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John Michell Mysteries


ARCHIVE for Thursday 6th December 2001 - The mystery of the long-living Yorkshireman

A few weeks ago I wrote here about ‘Old Parr’ who died aged 152 and was buried in Westminster Abbey. (November 8th in our Mystery Archive section) I also mentioned his rival as England’s oldest inhabitant, Henry Jenkins, a Yorkshireman. Born in 1500, he died in 1670, aged 169. These facts are recorded in the church at Bolton.

I thought this must mean Bolton, Lancashire (properly called Bolton-le-Moors). But I was wrong, and readers have kindly put me right. The monument to Old Jenkins is at the church of Bolton-onSwale, a tiny village near Richmond, North Yorkshire. Nearby, at Kirby Malzeard, is a pub named after him.

From Mr S. Wass of Leeds I received a pamphlet on this ancient person. There was no parish register when Henry was born, so the exact date is unproven. But, says the pamphlet: "Proofs of his great age have been examined carefully to detect the slightest fallacy, and the fact appears to have been established beyond any reasonable doubt."

Jenkins’s age was investigated by Ann Saville, who lived near him in Bolton-on-Swale. Several of the other villagers were about a hundred, and they said he was an old man even when they were children. He could remember historical events from ancient times. And he was often consulted by lawyers about traditional land rights.

One of the lawyers told how he went to see Henry Jenkins in his cottage. Outside it was an old man. The lawyer asked him a question, and the man said to go inside and see his father about it. In the cottage was an aged "wreck of humanity" nodding by the fire. He was too old to understand the question. "Ask my father", he mumbled, pointing to the back door. Out in the yard was Old Jenkins, aged 166. He was busily chopping wood, and looked younger than his grandson. His mind was perfectly clear and he told the lawyer all he wanted to know.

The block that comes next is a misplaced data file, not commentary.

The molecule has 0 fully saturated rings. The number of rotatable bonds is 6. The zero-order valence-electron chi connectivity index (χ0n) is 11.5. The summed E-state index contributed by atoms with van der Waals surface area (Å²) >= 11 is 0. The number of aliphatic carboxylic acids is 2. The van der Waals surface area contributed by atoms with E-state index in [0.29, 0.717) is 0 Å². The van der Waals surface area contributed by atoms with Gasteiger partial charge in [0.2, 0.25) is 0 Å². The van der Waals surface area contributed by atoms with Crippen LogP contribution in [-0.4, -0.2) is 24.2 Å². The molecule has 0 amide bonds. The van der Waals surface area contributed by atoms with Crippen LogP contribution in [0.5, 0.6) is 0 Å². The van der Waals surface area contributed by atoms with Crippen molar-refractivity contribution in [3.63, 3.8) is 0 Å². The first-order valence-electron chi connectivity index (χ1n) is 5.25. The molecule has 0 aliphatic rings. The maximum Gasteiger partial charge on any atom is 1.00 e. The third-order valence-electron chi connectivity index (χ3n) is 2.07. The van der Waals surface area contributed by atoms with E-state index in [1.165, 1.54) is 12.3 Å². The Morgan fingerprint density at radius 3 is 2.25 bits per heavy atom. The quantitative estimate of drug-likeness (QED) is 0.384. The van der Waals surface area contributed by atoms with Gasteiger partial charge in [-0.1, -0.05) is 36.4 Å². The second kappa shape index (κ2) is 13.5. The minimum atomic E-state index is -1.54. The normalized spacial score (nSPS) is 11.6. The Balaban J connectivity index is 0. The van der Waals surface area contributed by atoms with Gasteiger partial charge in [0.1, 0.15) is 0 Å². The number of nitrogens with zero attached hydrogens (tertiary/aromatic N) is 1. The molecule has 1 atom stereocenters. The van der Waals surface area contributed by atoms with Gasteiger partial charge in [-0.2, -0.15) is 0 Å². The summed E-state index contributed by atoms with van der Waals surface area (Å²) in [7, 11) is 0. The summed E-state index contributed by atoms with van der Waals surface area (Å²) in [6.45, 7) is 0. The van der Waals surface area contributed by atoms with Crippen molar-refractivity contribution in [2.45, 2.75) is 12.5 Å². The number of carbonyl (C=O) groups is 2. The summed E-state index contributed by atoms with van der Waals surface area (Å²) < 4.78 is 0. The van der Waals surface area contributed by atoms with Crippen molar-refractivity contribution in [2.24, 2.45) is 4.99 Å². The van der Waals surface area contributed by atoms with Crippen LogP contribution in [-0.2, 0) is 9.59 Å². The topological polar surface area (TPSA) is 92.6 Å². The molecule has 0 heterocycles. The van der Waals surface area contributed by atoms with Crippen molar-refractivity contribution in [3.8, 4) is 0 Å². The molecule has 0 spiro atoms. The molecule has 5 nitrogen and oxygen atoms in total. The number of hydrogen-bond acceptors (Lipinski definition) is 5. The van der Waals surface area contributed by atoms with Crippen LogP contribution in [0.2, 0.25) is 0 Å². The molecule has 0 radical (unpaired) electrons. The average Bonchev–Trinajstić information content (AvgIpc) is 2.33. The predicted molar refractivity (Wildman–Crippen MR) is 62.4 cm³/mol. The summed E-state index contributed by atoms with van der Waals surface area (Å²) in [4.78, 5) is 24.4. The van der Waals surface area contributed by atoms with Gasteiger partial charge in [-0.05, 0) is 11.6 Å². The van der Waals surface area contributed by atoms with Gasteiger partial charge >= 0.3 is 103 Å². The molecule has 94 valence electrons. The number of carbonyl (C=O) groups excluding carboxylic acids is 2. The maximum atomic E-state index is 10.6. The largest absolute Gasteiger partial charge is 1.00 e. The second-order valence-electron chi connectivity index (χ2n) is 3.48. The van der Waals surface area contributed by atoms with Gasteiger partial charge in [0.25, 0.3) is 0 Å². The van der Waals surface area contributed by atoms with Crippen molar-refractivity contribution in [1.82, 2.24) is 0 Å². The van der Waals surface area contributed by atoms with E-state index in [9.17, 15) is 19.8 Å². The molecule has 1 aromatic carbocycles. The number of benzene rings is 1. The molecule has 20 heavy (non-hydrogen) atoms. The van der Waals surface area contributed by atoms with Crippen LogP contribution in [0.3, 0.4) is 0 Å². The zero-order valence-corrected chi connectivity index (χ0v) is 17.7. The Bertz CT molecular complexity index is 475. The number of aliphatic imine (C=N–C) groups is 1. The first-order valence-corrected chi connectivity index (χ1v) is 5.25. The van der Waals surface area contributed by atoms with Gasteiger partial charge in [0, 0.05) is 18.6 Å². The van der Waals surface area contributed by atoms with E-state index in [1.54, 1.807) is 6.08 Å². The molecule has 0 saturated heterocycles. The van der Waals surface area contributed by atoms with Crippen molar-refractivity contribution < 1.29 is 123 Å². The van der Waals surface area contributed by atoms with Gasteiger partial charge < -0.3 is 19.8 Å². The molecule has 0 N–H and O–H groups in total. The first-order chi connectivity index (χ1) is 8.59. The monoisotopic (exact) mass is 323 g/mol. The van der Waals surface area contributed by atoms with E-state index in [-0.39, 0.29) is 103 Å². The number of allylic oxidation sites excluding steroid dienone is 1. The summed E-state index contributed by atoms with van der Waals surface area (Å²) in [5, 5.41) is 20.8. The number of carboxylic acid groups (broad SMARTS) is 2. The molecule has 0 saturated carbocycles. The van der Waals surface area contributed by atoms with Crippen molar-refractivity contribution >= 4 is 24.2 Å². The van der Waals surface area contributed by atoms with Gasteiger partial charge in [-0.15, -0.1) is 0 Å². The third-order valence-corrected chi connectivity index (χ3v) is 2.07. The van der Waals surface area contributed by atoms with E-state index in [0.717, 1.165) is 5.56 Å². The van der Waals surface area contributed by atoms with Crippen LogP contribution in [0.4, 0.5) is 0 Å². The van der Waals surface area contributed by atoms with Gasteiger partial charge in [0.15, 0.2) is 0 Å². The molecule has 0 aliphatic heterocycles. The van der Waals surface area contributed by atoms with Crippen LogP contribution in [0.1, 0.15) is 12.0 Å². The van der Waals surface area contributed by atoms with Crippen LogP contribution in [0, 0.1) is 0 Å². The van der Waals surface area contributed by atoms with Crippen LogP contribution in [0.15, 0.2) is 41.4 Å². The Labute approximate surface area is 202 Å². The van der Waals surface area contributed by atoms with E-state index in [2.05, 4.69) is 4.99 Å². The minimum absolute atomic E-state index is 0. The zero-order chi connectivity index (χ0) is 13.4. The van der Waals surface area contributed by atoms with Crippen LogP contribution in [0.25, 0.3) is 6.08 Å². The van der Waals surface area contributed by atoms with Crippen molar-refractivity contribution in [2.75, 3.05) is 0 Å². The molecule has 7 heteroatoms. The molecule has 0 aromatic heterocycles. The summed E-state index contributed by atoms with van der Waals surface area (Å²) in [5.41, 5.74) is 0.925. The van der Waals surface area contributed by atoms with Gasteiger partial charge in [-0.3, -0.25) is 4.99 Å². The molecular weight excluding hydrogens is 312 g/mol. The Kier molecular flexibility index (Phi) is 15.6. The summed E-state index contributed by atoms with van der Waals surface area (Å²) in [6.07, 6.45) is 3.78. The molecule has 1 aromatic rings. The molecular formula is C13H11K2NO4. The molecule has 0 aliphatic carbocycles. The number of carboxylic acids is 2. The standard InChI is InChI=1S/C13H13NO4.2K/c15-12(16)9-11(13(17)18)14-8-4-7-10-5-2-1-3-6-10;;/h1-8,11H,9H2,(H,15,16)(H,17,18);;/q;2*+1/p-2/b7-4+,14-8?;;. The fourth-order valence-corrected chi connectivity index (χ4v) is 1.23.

Ann Saville asked him the secret of his long life, and again he was clear. Drink plenty of tar-water and nettle soup, he advised, wear flannel next to the skin and eat simply - bread and cheese, raw onion and cold meat. Old Jenkins could never read or write. Up to the age of 161 he worked every day in his garden or doing odd jobs. For some time he was butler in the house of a local lord. The date of his service there is recorded, giving proof of his great age.

They say we live longer nowadays. But I am not so sure. The oldest person in Britain now is only 109. Ancient records, from the Bible onwards, tell of people who lived for centuries. It may be possible. But you would have to live quietly and naturally, with pure air and water and no worries. And that is not so easy as things are today.

John Michell

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